peteg's blog - noise - books - 2010 01 17 DouglasAdams SalmonOfDoubt

Douglas Adams: The Salmon of Doubt

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It has been an age since I've read anything by Douglas Adams. His style is at once familiar, an amiable bar-propping old friend, even when it is as travestied as it is here. I acquired this from Pete R.'s stash of books-to-toss, having not been tempted to read it for years, and almost wishing that I hadn't now.

Of course the prose is fine. What's lacking are those tangents, the sheer irrelevancy and irreverence to plots and characters that gave his earlier stuff its suspense and force. Then again, it might be the converse that I'm actually whinging about. This is a compilation of various rants, and most tantalisingly, bits of a third Dirk Gently. The editor goes out of his way to warn the reader that it's a let down, and don't be disappointed, it is.

The part I liked the most was the presumably previously unpublished Turncoat from October 2000. Here's the bit that struck the chord, slab-quoted Ramsey-style:

But nowadays everybody's a comedian, even the weather girls and continuity announcers. We laugh at everything. Not intelligently anymore, not with sudden shock, astonishment, or revelation, just relentlessly and meaninglessly. No more rain showers in the desert, just mud and drizzle everywhere, occasionally illuminated by the flash of paparazzi.

Creative excitement has gone elsewhere, to science and technology: new ways of seeing things, new understandings of the universe, continual new revelations about how life works, how we think, how we perceive, how we communicate. So this is my second point.

Where, thirty years ago, we used to start up rock bands, we now start up startups and experiment with new ways of communicating with each other and playing with the information we exchange. And when one idea fails, there's another, better one right behind it, and another and another, cascading out as fast as rock albums used to in the sixties.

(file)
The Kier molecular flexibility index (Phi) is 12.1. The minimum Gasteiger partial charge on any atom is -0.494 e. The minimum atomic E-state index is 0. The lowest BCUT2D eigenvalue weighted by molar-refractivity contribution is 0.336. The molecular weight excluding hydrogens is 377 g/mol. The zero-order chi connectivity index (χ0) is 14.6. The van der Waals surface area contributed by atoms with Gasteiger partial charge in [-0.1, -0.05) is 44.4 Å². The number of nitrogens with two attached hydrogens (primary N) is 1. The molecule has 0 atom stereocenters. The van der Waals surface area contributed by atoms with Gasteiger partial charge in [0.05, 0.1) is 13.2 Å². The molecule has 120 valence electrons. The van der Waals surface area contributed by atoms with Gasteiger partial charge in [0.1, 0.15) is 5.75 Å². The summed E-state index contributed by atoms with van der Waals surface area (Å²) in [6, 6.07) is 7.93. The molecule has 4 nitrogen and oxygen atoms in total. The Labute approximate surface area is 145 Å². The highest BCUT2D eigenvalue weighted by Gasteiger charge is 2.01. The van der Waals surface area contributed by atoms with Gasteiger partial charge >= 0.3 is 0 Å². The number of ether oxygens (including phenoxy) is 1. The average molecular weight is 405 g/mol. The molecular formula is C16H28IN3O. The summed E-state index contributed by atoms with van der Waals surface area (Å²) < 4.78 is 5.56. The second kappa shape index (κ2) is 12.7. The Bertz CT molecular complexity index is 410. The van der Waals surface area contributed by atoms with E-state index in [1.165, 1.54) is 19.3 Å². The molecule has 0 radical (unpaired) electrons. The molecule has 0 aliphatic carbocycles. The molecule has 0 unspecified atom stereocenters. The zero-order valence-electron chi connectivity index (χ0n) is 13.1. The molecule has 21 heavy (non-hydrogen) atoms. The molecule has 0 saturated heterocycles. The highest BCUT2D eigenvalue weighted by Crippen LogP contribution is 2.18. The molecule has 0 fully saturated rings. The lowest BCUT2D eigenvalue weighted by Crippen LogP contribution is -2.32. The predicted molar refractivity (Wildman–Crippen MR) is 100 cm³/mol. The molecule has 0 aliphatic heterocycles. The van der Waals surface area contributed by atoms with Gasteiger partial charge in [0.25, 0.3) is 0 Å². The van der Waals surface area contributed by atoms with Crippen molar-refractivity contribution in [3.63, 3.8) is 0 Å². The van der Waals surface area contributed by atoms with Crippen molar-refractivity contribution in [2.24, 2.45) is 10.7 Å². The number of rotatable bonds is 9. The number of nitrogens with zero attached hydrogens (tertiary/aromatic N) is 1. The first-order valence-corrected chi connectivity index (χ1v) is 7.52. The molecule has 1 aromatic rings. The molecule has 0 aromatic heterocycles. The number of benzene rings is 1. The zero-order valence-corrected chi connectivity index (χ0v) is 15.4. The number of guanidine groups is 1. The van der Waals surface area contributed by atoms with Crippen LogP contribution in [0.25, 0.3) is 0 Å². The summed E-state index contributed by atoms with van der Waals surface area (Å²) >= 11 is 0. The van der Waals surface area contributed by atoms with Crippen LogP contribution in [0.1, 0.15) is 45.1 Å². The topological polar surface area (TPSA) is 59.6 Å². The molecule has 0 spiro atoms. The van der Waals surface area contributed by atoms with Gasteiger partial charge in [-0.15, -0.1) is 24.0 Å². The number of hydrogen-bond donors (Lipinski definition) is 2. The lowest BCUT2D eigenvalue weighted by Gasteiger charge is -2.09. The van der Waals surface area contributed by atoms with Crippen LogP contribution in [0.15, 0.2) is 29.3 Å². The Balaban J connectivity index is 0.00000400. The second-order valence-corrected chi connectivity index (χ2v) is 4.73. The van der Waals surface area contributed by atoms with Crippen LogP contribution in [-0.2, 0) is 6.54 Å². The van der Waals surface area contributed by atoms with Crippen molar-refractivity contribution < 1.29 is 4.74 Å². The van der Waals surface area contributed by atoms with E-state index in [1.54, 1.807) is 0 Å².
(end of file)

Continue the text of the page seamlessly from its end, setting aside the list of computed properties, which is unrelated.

There's always a moment when you start to fall out of love, whether it's with a person or an idea or a cause, even if it's one you only narrate to yourself years after the event: a tiny thing, a wrong word, a false note, which means that things can never be quite the same again. For me it was hearing a stand-up comedian make the following observation: "These scientists, eh? They're so stupid! You know those black-box flight recorders they put on aeroplanes? And you know they're meant to be indestructible? It's always the thing that doesn't get smashed? So why don't they make the planes out of the same stuff?"

The audience roared with laughter at how stupid scientists were, couldn't think their way out of a paper bag, but I sat feeling uncomfortable. Was I just being pedantic to feel that the joke didn't really work because flight recorders are made out of titanium and that if you made planes out of titanium rather than aluminium, they'd be far too heavy to get off the ground in the first place? I began to pick away at the joke. Supposing Eric Morecambe had said it? Would it be funny then? Well, not quite, because that would have relied on the audience seeing that Eric was being dumb — in other words, they would have had to know as a matter of common knowledge about the relative weights of titanium and aluminium. There was no way of deconstructing the joke (if you think this is obsessive behaviour, you should try living with it) that didn't rely on the teller and the audience complacently conspiring together to jeer at someone who knew more than they did. It sent a chill down my spine, and still does. I felt betrayed by comedy in the same way that gangsta rap now makes me feel betrayed by rock music. I also began to wonder how many of the jokes I was making were just, well, ignorant.